Heroin in schools? Yes, but extent is unknown
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JANESVILLE How widespread is heroin use among Janesville high school-aged youth?
That’s a hard question to answer.
Authorities at Craig and Parker high schools say no instances of heroin dealing or use have come to their attention.
And yet, with heroin in the community, it’s possible some high school students are affected, principals at both schools acknowledged.
A recent Craig parent newsletter dedicated half a page to the problem.
“While we have not had an incident involving heroin at Craig, it doesn’t mean our students don’t have access to this drug,” the article states.
Four girls from Craig and Parker high schools who have been involved in drugs say they know quite a few of their peers are doing heroin.
“It’s everywhere,” one 17-year-old said.
The girls spoke in the presence of a school social worker and on the condition of anonymity.
“As soon as you get in ninth grade, everybody knows where to get it, how much it costs,” the 17-year-old said. “I mean, you’re 14, you shouldn’t know.
“It’s all around Parker (High School) now,” she continued.
“Oh, big-time,” agreed another 17-year-old, who said she knows of teens who are injecting the drug and can’t stop.
Those statements might be overblown.
“John,” a 19-year-old former Parker student who used heroin, said he knew of about 25 fellow students who were doing heroin in 2008. He thinks fewer do it now, in part because they were scared off when a 2008 Parker grad died from a heroin overdose last summer.
John acknowledged there might have been others he didn’t know about in ’08, but he said he can usually spot a heroin user.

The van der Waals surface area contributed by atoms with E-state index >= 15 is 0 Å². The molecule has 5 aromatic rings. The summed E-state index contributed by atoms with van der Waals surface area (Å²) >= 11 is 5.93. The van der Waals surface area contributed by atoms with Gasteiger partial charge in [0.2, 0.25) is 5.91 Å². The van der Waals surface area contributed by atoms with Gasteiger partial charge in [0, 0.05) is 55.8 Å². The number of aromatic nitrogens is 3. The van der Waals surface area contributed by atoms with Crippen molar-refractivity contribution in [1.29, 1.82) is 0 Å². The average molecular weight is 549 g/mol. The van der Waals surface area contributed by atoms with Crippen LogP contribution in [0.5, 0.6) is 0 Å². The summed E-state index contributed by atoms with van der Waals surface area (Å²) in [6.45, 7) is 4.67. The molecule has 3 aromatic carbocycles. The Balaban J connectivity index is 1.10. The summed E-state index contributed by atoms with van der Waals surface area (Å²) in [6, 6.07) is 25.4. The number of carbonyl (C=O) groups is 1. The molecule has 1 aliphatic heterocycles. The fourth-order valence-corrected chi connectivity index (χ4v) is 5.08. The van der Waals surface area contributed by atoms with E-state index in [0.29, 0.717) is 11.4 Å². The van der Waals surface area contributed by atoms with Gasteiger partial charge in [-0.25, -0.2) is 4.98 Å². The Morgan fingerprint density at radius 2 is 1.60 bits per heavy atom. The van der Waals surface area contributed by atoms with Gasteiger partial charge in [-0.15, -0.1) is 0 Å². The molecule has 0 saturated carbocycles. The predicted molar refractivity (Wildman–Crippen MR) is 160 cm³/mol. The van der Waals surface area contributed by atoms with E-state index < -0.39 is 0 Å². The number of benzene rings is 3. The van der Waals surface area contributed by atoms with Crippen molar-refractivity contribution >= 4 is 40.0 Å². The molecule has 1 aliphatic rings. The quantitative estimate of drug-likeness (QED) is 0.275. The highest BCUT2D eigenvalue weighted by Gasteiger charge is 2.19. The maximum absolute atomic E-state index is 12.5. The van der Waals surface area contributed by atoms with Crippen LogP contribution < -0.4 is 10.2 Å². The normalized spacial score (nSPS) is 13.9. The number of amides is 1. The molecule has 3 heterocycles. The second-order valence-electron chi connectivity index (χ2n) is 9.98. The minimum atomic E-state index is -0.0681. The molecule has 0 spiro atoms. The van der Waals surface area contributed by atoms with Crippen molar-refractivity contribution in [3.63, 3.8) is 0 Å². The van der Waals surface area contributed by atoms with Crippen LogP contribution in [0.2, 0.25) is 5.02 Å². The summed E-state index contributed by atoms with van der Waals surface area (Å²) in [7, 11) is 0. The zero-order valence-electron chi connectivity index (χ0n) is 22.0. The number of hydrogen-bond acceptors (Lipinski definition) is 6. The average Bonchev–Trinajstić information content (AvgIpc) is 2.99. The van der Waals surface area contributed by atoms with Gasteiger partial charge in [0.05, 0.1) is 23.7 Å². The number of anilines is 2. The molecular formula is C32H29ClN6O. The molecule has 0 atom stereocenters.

Police officers assigned to the high schools said they have seen no signs of heroin.
“I’m not going to say it’s never come into our building, but I have not had any contact with it here,” said officer Tom Lemery at Craig.
Officer Scott Wasemiller at Parker had a similar response. He said he has worked in drug units in three counties, and “I know what to look for. I know the signs, and I’ve never seen anything like that up here.”
John said the users he knew usually waited until the weekends to snort heroin.
School social worker Verlene Orr said she was shocked recently when she brought a group of about 20 students to meet with parents. She asked the kids if they knew anyone who was using heroin, and about 10 raised their hands.
“My sense is that it’s gotten quite prevalent with those recently out of high school, and it’s filtering down into high school students,” Orr said.
Craig High School counselor Shelly Osmond said she talked to a couple of students about their heroin use a few years ago.
“They just thought it was the funniest thing in the world,” Osmond said. “The sad thing is, it didn’t get them anywhere.”
Osmond said she heard of perhaps four students using heroin at that time, but there were probably more—it’s impossible to know.
Osmond also hears from former students who tell her heroin is being used among 18-20-year-olds in the community.
A Parker teacher said his sources tell him some students are using heroin. The teacher talked on the condition that he not be identified. He said he can do more good than if students knew he talked to the press.
The Parker teacher agreed with others who said heroin crosses lines that other drugs do not.
“It’s in every segment of our population at this school,” the teacher said.
The teacher said he has learned more about heroin over the past year than he ever wanted to know.
For example, he knows that popular places to inject it are between the toes, under the tongue and in the groin.
“Once that drug gets hold of you—unbelievable,” the teacher said.